The events which followed the posting of the video could be seen as a win for the accuser, particularly where the odds are often stacked against those who come forward. An allegation via social media gives a survivor autonomy over their experience. ​​It gives them some power to have their voice heard where it otherwise may not be listened to. The downside? Our current system and society cannot always guarantee justice for either the complainant or the accused.

In late August, Hands Like Houses were the subject of a fiercely debated Facebook post on a page moderated by their former label, UNFD. Some Facebook users named the accused, one said they planned to burn their Hands Like Houses vinyl records. Others brought to attention the woman’s prior allegations of sexual abuse, racism and misogyny against members of the band Good Doogs in 2019. In 2020, an apology was issued for that accusation, noting the information shared was “categorically false”. Regardless, Good Doogs were dropped from festival lineups and radio playlists and have ceased making music as a band.

The process of ‘cancelling’ Hands Like Houses ramped up quickly late last year. On September 2 via a since-deleted post published at 11pm on the UNFD Social Club Facebook page, the label announced it had “ended its relationship with Hands Like Houses” following “serious allegations against a UNFD artist”. 

Rolling Stone obtained the recording contract between Hands Like Houses and UNFD and understands the band had been out of contract with the label since July 2021 (approximately a month before the accuser made her allegation on Instagram). A representative from UNFD, who spoke to Rolling Stone on background, confirmed that the term of the band’s contract with UNFD had indeed expired before the allegation. Rolling Stone also understands UNFD had remained in conversations with the band’s former manager about recording new music together.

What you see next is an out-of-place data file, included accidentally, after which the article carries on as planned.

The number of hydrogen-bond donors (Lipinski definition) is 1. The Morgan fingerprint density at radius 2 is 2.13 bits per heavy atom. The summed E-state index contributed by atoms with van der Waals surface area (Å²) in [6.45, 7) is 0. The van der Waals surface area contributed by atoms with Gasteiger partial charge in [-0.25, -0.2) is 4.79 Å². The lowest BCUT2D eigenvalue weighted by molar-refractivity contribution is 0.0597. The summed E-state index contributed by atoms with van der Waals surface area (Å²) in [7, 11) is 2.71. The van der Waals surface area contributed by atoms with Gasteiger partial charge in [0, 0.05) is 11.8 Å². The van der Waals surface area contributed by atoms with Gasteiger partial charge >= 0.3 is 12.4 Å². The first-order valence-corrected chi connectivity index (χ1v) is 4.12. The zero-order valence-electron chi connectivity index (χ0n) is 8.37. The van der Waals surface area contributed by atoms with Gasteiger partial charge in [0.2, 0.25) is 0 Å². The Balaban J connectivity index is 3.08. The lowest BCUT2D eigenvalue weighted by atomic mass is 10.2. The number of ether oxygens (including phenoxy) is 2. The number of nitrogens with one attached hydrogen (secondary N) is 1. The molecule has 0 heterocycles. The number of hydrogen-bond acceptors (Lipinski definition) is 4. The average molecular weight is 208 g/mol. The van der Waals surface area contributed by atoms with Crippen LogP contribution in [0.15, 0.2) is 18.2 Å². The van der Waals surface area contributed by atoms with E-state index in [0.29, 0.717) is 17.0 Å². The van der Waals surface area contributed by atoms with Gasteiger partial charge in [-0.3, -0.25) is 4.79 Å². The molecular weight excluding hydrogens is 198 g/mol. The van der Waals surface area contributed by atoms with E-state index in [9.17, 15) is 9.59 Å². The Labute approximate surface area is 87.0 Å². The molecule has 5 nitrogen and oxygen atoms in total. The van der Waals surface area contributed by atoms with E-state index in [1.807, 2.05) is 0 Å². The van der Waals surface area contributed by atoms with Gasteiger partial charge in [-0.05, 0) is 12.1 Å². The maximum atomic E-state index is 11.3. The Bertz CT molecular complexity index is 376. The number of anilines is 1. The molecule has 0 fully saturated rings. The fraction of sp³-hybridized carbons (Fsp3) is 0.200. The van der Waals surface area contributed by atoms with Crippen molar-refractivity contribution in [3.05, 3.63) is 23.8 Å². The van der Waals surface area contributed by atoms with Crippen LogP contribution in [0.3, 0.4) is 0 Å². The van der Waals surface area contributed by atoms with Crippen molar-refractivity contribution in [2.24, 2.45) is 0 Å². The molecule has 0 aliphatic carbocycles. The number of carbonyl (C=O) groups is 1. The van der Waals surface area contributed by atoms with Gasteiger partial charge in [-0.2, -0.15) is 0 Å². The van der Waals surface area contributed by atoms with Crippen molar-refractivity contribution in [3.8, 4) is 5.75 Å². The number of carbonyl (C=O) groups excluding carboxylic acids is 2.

After multiple media outlets published the statement from UNFD, and public debate about the band reached boiling point, Hands Like Houses were encouraged to withdraw from Full Tilt music festival. The band also released a statement, noting they would be voluntarily withdrawing from all upcoming live performances and engagements. Rolling Stone understands this resulted in the band forgoing approximated six-figure payments for live appearances.

“I never thought I’d have an event in my life that would completely change who I am”
— Member of alt-rock band Hands Like Houses

Australian music’s #MeToo movement has made serious in-roads to change the entire culture of the music industry; who could forget the wins for accountability thanks to Beneath The Glass Ceiling and journalists like Nathanael Cooper, Kelly Burke, Grace Tobin, Alison Mau and Ruby Jones, or the activism of change-makers like Jaguar Jonze and Tamara Georgopoulos.

In an interview with Marie Claire, former Sony Music employee Tamara Georgopoulos says she followed the recommended process when it came to reporting her own sexual harassment while employed at Sony Music Australia.

“I went into work each day wanting to do a great job, excel in my career, and not to be sexually harassed, assaulted and bullied at my place of work,” Georgopoulos tells Rolling Stone. “The company failed to protect me when I reported this to HR, they then threatened me against speaking out. The music industry, its leaders and the current legal system then continued to silence me.”

Tamara Georgopoulos won a Change Maker Award at the Australian Women In Music Awards 2022

Georgopoulos says that without social media and the support of journalists like Nathanael Cooper, Kelly Burke and Ruby Jones, the cultural changes to the music industry wouldn’t be possible.

“The positive change that we have seen in the music industry started with anonymous stories because it had to,” she says. “The industry, its leaders and the legal system have worked against us for years. We’ve never felt safe enough to speak up because we never had a platform to do so, where we could feel supported, seen and heard.”

However #MeToo doesn’t just point at the issue, it points at alleged abusers. Not only are we left with the emotion of the survivor’s experience, we are also deciphering key details ourselves within chat groups and private phone calls, or we are reading their name written in full on an ephemeral Instagram Story or within a comment thread.

“The positive change that we have seen in the music industry started with anonymous stories because it had to”
Tamara Georgopoulos

Perth songwriter Carla Geneve knows all too well the feelings of public persecution. In July last year, Geneve was anonymously accused of “verbal, emotional and sexual abuse” via a post published on Beneath The Glass Ceiling. 

“It was humiliating and confusing,” Geneve tells Rolling Stone. “I went into shock.”

The post was removed within 24 hours, and although it’s unclear why (Geneve said neither she nor anyone from her team reached out to the account) she assumes people contacted Beneath The Glass Ceiling and challenged the allegation. However, as is the case with most allegations, the rumour mill had been churning in her hometown for months beforehand.